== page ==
Andy Adams, whose love of basketball was instrumental in his returning to Luxembourg, says Miami University is “the red bridge between Luxembourg and the States.”
When people ask Andy Adams why he decided to leave his native America for Luxembourg, he likes to trace it back to his love of basketball.
Back then a third-year Miami University history student with a keen interest in European World War II history, Adams arrived in the grand duchy in autumn 1986 to do a semester abroad at the university’s Luxembourg campus. Through the Luxembourger host family of one of his fellow exchange students, Adams found out that the local basketball club in Cents was looking for more players. He joined the team shortly upon arrival and immediately felt part of the community, picking up Luxembourgish and making lifelong friendships. What was intended to be just a semester, turned into a year of studying abroad. Even though Adams had to return to Ohio for his final university year, it was clear that he wanted to come back to Luxembourg as soon as he had graduated.
“In the USA, everyone goes in different directions after university,” says Adams. “I knew that my classmates and I would have to separate anyway, but in Luxembourg, I had friends and a great basketball team waiting for me.” In the late 1980s, Adams took a two-year position as student activities coordinator at the Miami University John E. Dolibois European Center in Luxembourg. This involved helping students adapt to Luxembourg life, organising trips and giving them tips about activities outside of the center, be it basketball or other clubs. In 1992, after a stint in the States to complete an MBA, Adams was offered a job in banking in the grand duchy by a Luxembourger alumnus of Miami University in Ohio. He has stayed in the country ever since.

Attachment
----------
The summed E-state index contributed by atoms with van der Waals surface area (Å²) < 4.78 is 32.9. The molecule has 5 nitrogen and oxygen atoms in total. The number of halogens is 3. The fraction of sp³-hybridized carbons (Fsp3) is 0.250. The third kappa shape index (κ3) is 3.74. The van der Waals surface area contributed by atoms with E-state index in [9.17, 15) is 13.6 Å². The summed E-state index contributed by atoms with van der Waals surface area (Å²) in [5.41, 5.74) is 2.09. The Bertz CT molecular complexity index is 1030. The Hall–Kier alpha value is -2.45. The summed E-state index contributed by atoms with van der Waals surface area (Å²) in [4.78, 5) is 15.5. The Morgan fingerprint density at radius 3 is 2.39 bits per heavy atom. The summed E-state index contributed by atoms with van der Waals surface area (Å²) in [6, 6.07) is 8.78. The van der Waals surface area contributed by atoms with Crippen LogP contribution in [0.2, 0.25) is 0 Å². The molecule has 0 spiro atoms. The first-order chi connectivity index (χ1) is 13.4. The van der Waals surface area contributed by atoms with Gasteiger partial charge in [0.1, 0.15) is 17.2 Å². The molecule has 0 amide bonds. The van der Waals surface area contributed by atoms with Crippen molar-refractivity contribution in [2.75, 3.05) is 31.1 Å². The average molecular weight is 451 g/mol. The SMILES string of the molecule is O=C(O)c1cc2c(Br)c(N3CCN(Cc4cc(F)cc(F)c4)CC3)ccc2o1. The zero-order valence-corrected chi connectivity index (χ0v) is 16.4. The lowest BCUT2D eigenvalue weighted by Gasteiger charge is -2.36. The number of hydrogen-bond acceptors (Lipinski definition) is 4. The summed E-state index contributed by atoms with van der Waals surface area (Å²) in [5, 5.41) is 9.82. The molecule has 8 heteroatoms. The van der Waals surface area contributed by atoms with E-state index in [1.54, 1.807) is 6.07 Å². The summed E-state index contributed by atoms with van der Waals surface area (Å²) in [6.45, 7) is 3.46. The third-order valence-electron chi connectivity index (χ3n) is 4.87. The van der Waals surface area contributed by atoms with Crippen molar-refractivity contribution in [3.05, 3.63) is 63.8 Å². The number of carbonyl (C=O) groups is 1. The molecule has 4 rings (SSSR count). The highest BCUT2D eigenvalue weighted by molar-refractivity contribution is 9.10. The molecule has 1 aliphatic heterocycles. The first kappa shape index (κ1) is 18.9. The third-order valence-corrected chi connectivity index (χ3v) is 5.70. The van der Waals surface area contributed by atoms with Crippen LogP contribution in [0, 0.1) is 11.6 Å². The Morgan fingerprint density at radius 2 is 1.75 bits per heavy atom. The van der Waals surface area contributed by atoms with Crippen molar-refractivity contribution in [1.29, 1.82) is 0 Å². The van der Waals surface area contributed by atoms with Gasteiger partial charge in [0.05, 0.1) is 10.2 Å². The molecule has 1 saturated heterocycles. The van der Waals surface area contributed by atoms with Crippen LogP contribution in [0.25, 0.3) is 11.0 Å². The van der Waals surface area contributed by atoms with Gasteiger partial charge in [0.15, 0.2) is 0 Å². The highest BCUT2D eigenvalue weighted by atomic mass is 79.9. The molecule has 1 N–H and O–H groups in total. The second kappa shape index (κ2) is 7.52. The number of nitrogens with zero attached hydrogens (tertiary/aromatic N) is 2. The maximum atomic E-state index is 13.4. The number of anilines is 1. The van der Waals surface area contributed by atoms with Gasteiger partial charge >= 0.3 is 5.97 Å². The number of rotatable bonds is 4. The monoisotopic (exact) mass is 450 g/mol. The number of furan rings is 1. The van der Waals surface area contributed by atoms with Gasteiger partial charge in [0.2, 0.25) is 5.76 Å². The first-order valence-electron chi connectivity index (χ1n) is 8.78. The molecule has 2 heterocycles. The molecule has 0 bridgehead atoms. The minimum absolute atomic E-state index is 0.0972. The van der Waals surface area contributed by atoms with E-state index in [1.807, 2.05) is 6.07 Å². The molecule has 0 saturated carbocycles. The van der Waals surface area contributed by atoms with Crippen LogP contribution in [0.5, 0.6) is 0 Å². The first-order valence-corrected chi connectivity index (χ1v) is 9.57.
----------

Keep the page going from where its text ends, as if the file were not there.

“Miami University is the red bridge between Luxembourg and the States. In my life it has been like a two-way street connecting both countries,” explains Adams, referring both to Luxembourg’s iconic Pont Grande-Duchesse Charlotte that connects to Kirchberg and the university’s official colour.
Adams, who is now a dual American-Luxembourg citizen and completely fluent in Luxembourgish, never failed to stay in touch with Miami University. As secretary general of the Miami alumni association, he has been instrumental in keeping up this “two-way street” between alumni from America and Luxembourg. “We lost a bit of visibility of our alumni over the years, but now that we’ve become more present on social media platforms, everyone can be aware of what other alumni do or be in the know about activities happening,” says Adams. “Over 700 alumni from the US joined us in Luxembourg for the 50th anniversary celebrations.” He sees the anniversary as a great catalyst for solidifying the Miami-Luxembourg connection.
For the festivities, Adams helped organise a special screening of Willy Perelsztejn’s WWII documentary film “Ashcan”, which contains interview footage with John E. Dolibois, the 1980s US ambassador to Luxembourg after whom Mudec is named. It seems like whatever Adams starts, he doesn’t give up so easily. The same can be said about basketball. Even though a lot of his friends have stopped playing, Adams has remained a loyal team member. “The level of friendship is the same as 30 years ago, and most importantly, I’m still competitive enough to carry on playing basketball in our team,” he laughs.